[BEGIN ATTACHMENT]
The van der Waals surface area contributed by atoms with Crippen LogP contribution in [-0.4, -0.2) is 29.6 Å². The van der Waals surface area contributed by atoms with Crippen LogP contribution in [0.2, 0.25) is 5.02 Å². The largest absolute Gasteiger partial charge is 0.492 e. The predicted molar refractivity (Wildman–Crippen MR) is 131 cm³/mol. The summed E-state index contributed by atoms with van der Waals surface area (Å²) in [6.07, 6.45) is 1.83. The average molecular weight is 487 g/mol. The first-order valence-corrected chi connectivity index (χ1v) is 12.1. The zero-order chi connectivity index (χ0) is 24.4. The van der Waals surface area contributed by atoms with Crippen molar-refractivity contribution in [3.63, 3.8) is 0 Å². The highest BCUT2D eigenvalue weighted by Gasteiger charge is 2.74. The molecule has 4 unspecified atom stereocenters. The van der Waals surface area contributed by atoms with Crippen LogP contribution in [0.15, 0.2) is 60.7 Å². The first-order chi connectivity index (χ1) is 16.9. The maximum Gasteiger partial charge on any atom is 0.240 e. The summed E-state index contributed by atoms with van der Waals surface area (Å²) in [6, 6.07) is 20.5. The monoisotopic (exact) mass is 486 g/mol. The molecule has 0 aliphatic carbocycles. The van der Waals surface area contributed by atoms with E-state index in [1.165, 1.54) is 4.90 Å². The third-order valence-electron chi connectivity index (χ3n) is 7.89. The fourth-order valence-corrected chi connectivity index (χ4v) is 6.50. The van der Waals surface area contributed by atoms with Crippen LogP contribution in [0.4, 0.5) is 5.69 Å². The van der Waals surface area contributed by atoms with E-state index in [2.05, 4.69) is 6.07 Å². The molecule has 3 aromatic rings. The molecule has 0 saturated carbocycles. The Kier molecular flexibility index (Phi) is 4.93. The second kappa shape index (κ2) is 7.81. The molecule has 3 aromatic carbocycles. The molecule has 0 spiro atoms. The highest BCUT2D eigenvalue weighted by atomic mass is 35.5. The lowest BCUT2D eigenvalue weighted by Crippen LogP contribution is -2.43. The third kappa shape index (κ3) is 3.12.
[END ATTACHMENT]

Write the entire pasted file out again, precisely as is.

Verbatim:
The van der Waals surface area contributed by atoms with Crippen LogP contribution in [-0.4, -0.2) is 29.6 Å². The van der Waals surface area contributed by atoms with Crippen LogP contribution in [0.2, 0.25) is 5.02 Å². The largest absolute Gasteiger partial charge is 0.492 e. The predicted molar refractivity (Wildman–Crippen MR) is 131 cm³/mol. The summed E-state index contributed by atoms with van der Waals surface area (Å²) in [6.07, 6.45) is 1.83. The average molecular weight is 487 g/mol. The first-order valence-corrected chi connectivity index (χ1v) is 12.1. The zero-order chi connectivity index (χ0) is 24.4. The van der Waals surface area contributed by atoms with Crippen molar-refractivity contribution in [3.63, 3.8) is 0 Å². The highest BCUT2D eigenvalue weighted by Gasteiger charge is 2.74. The molecule has 4 unspecified atom stereocenters. The van der Waals surface area contributed by atoms with Crippen LogP contribution in [0.15, 0.2) is 60.7 Å². The first-order chi connectivity index (χ1) is 16.9. The maximum Gasteiger partial charge on any atom is 0.240 e. The summed E-state index contributed by atoms with van der Waals surface area (Å²) in [6, 6.07) is 20.5. The monoisotopic (exact) mass is 486 g/mol. The molecule has 0 aliphatic carbocycles. The van der Waals surface area contributed by atoms with E-state index in [1.165, 1.54) is 4.90 Å². The third-order valence-electron chi connectivity index (χ3n) is 7.89. The fourth-order valence-corrected chi connectivity index (χ4v) is 6.50. The van der Waals surface area contributed by atoms with Crippen LogP contribution in [0.4, 0.5) is 5.69 Å². The van der Waals surface area contributed by atoms with E-state index in [2.05, 4.69) is 6.07 Å². The molecule has 3 aromatic rings. The molecule has 0 saturated carbocycles. The Kier molecular flexibility index (Phi) is 4.93. The second kappa shape index (κ2) is 7.81. The molecule has 3 aromatic carbocycles. The molecule has 0 spiro atoms. The highest BCUT2D eigenvalue weighted by atomic mass is 35.5. The lowest BCUT2D eigenvalue weighted by Crippen LogP contribution is -2.43. The third kappa shape index (κ3) is 3.12.